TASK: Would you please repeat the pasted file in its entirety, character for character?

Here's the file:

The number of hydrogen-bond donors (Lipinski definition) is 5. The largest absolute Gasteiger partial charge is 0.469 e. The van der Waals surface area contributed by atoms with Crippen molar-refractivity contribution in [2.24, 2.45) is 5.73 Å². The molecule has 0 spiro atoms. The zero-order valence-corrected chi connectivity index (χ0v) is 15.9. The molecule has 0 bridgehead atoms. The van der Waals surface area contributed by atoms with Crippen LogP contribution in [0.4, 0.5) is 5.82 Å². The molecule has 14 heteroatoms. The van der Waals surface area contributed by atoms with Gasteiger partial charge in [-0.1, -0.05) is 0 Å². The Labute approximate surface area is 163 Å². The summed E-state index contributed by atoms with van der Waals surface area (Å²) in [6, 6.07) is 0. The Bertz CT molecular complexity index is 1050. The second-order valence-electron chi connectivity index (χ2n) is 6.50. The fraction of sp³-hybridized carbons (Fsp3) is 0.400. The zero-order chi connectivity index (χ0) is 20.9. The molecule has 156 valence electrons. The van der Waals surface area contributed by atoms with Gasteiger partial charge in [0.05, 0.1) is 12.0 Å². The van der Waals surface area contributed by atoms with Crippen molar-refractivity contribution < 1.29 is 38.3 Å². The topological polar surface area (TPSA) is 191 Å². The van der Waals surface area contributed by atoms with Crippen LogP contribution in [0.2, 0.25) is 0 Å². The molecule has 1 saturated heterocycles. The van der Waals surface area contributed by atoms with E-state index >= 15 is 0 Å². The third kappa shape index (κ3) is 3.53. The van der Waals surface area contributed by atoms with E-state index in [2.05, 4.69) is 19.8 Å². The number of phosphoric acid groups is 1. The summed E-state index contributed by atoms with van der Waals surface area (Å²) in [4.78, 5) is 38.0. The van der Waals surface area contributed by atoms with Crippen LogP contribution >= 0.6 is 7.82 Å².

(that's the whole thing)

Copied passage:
The number of hydrogen-bond donors (Lipinski definition) is 5. The largest absolute Gasteiger partial charge is 0.469 e. The van der Waals surface area contributed by atoms with Crippen molar-refractivity contribution in [2.24, 2.45) is 5.73 Å². The molecule has 0 spiro atoms. The zero-order valence-corrected chi connectivity index (χ0v) is 15.9. The molecule has 0 bridgehead atoms. The van der Waals surface area contributed by atoms with Crippen LogP contribution in [0.4, 0.5) is 5.82 Å². The molecule has 14 heteroatoms. The van der Waals surface area contributed by atoms with Gasteiger partial charge in [-0.1, -0.05) is 0 Å². The Labute approximate surface area is 163 Å². The summed E-state index contributed by atoms with van der Waals surface area (Å²) in [6, 6.07) is 0. The Bertz CT molecular complexity index is 1050. The second-order valence-electron chi connectivity index (χ2n) is 6.50. The fraction of sp³-hybridized carbons (Fsp3) is 0.400. The zero-order chi connectivity index (χ0) is 20.9. The molecule has 156 valence electrons. The van der Waals surface area contributed by atoms with Gasteiger partial charge in [0.05, 0.1) is 12.0 Å². The van der Waals surface area contributed by atoms with Crippen molar-refractivity contribution < 1.29 is 38.3 Å². The topological polar surface area (TPSA) is 191 Å². The van der Waals surface area contributed by atoms with Crippen LogP contribution in [0.2, 0.25) is 0 Å². The molecule has 1 saturated heterocycles. The van der Waals surface area contributed by atoms with E-state index >= 15 is 0 Å². The third kappa shape index (κ3) is 3.53. The van der Waals surface area contributed by atoms with E-state index in [2.05, 4.69) is 19.8 Å². The number of phosphoric acid groups is 1. The summed E-state index contributed by atoms with van der Waals surface area (Å²) in [4.78, 5) is 38.0. The van der Waals surface area contributed by atoms with Crippen LogP contribution >= 0.6 is 7.82 Å².